The economic trajectory in 2022, marked by persistent inflationary pressures, geopolitical tensions and evolving bottlenecks in supply chains, depends on the ability of monetary and fiscal authorities to ensure a smooth landing. The constraints weighing on supply, in particular the difficulties of supply and recruitment on the labor market, limit the recovery of activity and create an imbalance between supply and demand, which fuels the rise in prices, exacerbated by the war in Ukraine. Despite the Fed’s determination to contain inflation through monetary policy tightening during 2022, its ability to achieve this objective with a limited impact on economic activity is not guaranteed. Politically, the November 2022 midterm elections are part of a complicated economic context for the Biden administration, marked by inflation and in particularly the threat of soaring prices at the pump, and condition the ability of the Biden administration to pursue its economic program.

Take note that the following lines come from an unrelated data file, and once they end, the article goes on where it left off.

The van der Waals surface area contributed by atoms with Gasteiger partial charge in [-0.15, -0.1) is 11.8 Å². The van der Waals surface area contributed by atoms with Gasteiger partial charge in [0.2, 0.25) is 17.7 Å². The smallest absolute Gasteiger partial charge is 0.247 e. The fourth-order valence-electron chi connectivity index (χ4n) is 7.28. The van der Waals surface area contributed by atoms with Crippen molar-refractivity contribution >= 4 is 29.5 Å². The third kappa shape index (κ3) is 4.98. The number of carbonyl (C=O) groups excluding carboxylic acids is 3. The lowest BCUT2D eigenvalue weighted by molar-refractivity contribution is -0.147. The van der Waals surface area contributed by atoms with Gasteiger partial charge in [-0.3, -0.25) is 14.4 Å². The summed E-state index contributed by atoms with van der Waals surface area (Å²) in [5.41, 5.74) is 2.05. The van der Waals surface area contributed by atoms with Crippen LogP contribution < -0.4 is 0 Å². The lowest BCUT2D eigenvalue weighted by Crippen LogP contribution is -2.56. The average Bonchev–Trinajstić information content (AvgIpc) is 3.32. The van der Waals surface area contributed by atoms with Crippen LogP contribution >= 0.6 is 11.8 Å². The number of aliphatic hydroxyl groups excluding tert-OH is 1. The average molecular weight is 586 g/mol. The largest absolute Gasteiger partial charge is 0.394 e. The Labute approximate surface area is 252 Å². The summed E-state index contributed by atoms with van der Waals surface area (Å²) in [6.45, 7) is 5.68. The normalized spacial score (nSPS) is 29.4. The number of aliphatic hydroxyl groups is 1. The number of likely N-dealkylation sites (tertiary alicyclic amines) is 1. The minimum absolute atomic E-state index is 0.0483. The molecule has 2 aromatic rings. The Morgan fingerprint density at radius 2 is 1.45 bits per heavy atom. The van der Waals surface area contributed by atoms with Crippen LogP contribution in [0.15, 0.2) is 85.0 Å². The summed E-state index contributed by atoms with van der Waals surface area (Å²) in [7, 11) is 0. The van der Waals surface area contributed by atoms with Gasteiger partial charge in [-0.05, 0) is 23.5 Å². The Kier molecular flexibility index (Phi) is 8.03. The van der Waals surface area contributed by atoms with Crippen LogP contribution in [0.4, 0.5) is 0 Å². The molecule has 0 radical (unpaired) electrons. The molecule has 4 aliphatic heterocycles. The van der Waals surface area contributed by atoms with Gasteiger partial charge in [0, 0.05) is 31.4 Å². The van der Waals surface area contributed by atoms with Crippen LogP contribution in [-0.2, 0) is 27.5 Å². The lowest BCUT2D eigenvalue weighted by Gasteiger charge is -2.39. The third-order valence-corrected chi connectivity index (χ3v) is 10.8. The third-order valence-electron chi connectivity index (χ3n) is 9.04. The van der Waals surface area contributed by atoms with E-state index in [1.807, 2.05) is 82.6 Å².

The Fed’s projections for September 2022 assume inflation of 5.4% at the end of 2022 and 2.8% at the end of 2023 (+0.2 points compared to the June projection for 2022 and 2023), and are revised sharply to the lower growth (revision of -1.5 points at the end of 2022 and -0.5 points at the end of 2023). Beyond the persistence of inflation, these projections are subject to numerous exogenous risks, including the persistent tensions in supply chains and the labor market, the war in Ukraine and the evolution of the pandemic.
Posted on September 22, 2022 – LinkedIn News
Economist puts recession risk at 80%
9/23/2022 – There is an 80% chance the U.S. will fall into a recession, according to Johns Hopkins University’s Steve Hanke, who blames the Federal Reserve for “exploding” the money supply. The central bank’s failure to manage inflation by carefully reducing the amount of money it poured into the economy during the pandemic has seen supply slow too suddenly, says Hanke, who predicts a recession in 2023. His comments come as a September CNBC survey of economists, fund managers and strategists put the chance of the U.S. slipping in recession over the next year at 52%.
- The Fed raised rates again this week, opting for a hike of 0.75 percentage points for the third straight month in a bid to tackle rampant inflation.